EMMA Little-Pengelly believes that people who identify as British are currently being treated like “dirt”. In an impassioned tweet in the wake of a fire at an Orange Hall in Tyrone she wrote: “Those who demonise the culture, traditions, heritage and identity of the British here have to understand the consequence of what they're doing. It must stop. We will not be treated like dirt – abused, attacked and, on issues that matter to us, ignored. Enough is Enough. #Disgrace.”

Emma’s perhaps best-known for the Trojan work she did in 2018 when as East Belfast MP she objected to a Glider stop at Short Strand in East Belfast being called Short Strand. No, wait. She was South Belfast MP – it said so on the headed Commons notepaper she used to write to people inviting them to sign a petition objecting to the Glider stop being called Short Strand. Even though the bus stop that was there before the Glider stop had been called Short Strand for yonks. Got that? No? Okay, back to the “dirt”. 

Emma’s boiler had been stoked by an equally impassioned tweet by her party leader, Jeffrey Donaldson, on the same subject, and it was that to which Emma was replying when she made her “treated like dirt” claim.  

“Another burning Orange Hall,” wrote Jeff, “youths chanting pro-IRA songs, thugs desecrating memorials to victims. Some republicans seem intent on crushing the unionist spirit. We will not respond to this provocation with violence. We will respond with a solid determination to stand our ground.” 

Kind of a 21st century ‘No surrender!’ cry, you might say.

In this era of late-stage unionism, with the conversation around a new Ireland gathering pace and the clamour for a border poll growing louder by the day, the reaction of unionism to rapid change has been a fairly standard one, witnessed across the years and across the world whenever and wherever political dominance is being overturned, as Squinter pointed out online: “Treated like 'dirt', Emma? Interesting. Overwrought post-colonial hyperventilating is a historically typical reaction of the formerly dominant. There's a lot of literature on experiential inversion as a symptom of power loss.”

The democratisation of power never arrives without a fuss and a key weapon in the arsenal of those losing control is to create a bogus cloak of victimhood – to claim to be experiencing the same discrimination that sparked the heave to change the status quo. Not that Emma agreed.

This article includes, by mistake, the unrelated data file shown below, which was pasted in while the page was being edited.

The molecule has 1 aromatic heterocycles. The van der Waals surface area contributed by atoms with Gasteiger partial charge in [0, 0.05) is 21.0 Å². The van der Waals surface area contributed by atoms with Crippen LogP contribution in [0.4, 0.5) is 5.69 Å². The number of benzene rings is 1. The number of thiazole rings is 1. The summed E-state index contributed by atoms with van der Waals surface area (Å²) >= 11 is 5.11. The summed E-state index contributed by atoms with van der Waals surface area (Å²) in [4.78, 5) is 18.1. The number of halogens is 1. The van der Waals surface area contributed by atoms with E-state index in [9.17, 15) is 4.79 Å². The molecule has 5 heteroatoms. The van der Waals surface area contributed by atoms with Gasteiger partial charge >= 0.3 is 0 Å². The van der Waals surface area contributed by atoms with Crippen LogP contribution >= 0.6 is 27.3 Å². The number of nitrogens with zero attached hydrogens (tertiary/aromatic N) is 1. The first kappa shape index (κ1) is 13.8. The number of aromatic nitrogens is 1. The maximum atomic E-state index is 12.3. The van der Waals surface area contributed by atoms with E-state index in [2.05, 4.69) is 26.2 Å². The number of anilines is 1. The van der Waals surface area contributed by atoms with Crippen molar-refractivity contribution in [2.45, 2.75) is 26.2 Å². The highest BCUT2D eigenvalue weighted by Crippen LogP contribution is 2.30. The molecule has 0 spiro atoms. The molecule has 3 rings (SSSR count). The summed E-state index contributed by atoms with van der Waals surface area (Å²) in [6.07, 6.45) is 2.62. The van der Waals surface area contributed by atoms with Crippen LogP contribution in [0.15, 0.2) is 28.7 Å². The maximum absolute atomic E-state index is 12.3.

“Ah, nothing like some dull, stereotypical pop psychology that reveals much more about you than about your intended targets,” she tweeted. “What about deciding to speak up in solidarity to those who have suffered this sectarian attack on their culture rights instead? We'll wait...” For some reason she added an emoji of a bloke wearing a monocle at the end.”

Dictionary.com defines ‘pop psychology’ as “Psychological or pseudopsychological counselling, interpretations, concepts, terminology, etc., often simplistic or superficial, popularised by certain personalities, magazine articles, television shows, advice columns, or the like, that influence the general public.” Now Squinter has seen The One Show covering dogs that make human noises and vegetables that look like bodily parts, but he doesn’t remember them getting Ant and Dec on to analyse the dynamics of post-colonial power shifts. And while there are many excellent articles in Take a Break on sisters stealing their sisters’ husbands and holiday apartments from hell, the magazine is not renowned for its laser focus on experiential inversion as a symptom of atrophying hegemony. These things can, however, be read about online should the notion ever take hold, although be aware that academic papers can often cost a few quid to access.   
Rounding off the exchange, Squinter tweeted: “Emma, some day – and today is not that day – we will discuss the difference between political science/peer-reviewed academic works and, ah, pop psychology.”

And that was that. Squinter went back to telling jokes about people farting in black taxis and Emma went back to being an elected representative for South Belfast. Sorry, unelected. And sorry, Lagan Valley.



THE creation of imaginary enemies to engineer a sense of crisis and siege is a tactic the right has used since Genghis Khan put the first of his 40 million victims to the sword.